- Think carefully also about your culture and decision processes. Are you listening to the right voices? Do you have a Chief Risk Officer with the skills, capabilities and accountability for providing early warning of emerging risk – whether or not they carry this title somebody needs to play devil’s advocate and be listened to as the voice of caution.
- It is an old adage, but cash is king. SVB has failed primarily because it could not match the timing of liquidation of assets with liabilities.
- Scenario planning and stress testing are critical to identify the combination of risk outcomes that could be catastrophic – you might not be able to predict the specific risk that will create the determinantal risk outcome, but if you know where your greatest points of potential failure are you can create early warning indicators.
- Take the time to understand your insurance and hedging arrangements. If you don’t understand them, educate yourself. In this instance (as with the energy suppliers that have failed) there were hedging instruments available that might have balanced the cashflow and interest rate imbalances between assets and liabilities. These are not fool proof but might have created time for other actions to be taken. For other businesses look carefully at your insurance policies and at contractual terms with third parties.
- If you are a small business that is carefully managing cash and where inability to access cash for a period of time would be detrimental, be aware of the protections that exist for balances up to £85,000 in the UK in any individual bank – create a portfolio.
- If you are a company that is finding it harder to obtain banking facilities because you have more complex funding arrangements or for other reasons (as many legitimate companies do), be aware that a bank that will offer you facilities will also be taking risks with many other customers. That is their business model. And it’s a higher risk business model than other banks. Be more vigilant to any warning signs of problems and read the publicly available information about their profitability, liquidity and asset base.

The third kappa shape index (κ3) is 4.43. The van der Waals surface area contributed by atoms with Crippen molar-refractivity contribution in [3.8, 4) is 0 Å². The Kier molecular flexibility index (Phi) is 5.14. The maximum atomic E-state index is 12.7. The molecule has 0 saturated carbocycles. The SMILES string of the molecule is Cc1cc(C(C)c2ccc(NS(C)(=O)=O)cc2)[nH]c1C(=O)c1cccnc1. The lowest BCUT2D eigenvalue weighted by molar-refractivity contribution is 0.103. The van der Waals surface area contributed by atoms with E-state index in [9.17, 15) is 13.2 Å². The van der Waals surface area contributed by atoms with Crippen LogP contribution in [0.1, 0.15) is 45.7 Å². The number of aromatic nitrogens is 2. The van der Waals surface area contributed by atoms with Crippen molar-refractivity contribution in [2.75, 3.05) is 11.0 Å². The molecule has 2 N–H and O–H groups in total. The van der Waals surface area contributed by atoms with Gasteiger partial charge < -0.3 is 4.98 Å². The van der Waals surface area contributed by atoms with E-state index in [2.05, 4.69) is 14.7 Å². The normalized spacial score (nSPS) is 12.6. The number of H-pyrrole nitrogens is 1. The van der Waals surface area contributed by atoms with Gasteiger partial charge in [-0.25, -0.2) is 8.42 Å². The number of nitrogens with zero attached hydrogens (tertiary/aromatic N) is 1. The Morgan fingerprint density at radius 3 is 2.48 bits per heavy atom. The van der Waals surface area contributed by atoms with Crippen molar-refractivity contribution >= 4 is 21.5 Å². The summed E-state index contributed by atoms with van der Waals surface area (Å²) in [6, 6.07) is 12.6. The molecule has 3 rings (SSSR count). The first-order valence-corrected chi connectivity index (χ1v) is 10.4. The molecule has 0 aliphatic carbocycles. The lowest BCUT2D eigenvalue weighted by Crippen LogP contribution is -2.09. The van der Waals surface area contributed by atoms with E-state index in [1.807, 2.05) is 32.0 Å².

- When problems arise for any company failure is caused as much by the inability to take the right actions to secure the reputation and confidence of the organisation. Business continuity and resilience plans must be tested regularly, ideally through a war game style scenario. There must be a clear view of the business-critical services that need protecting and the plans to do so. Companies must have embedded internal assurance mechanisms to know that the core processes and systems underpinning those services are operating (or when they are not). Communication planning in a world of social media and 24-hour access is critical, as is monitoring how this is playing out. The ability to respond quickly might just create the time you need to implement actions that could save the organisation.
At BRAVE we are passionate about business accountability and ensure the right governance exists within companies to be resilient and successful.
There are pragmatic and commercially astute steps all companies can take.
Please talk to us if this resonates with you.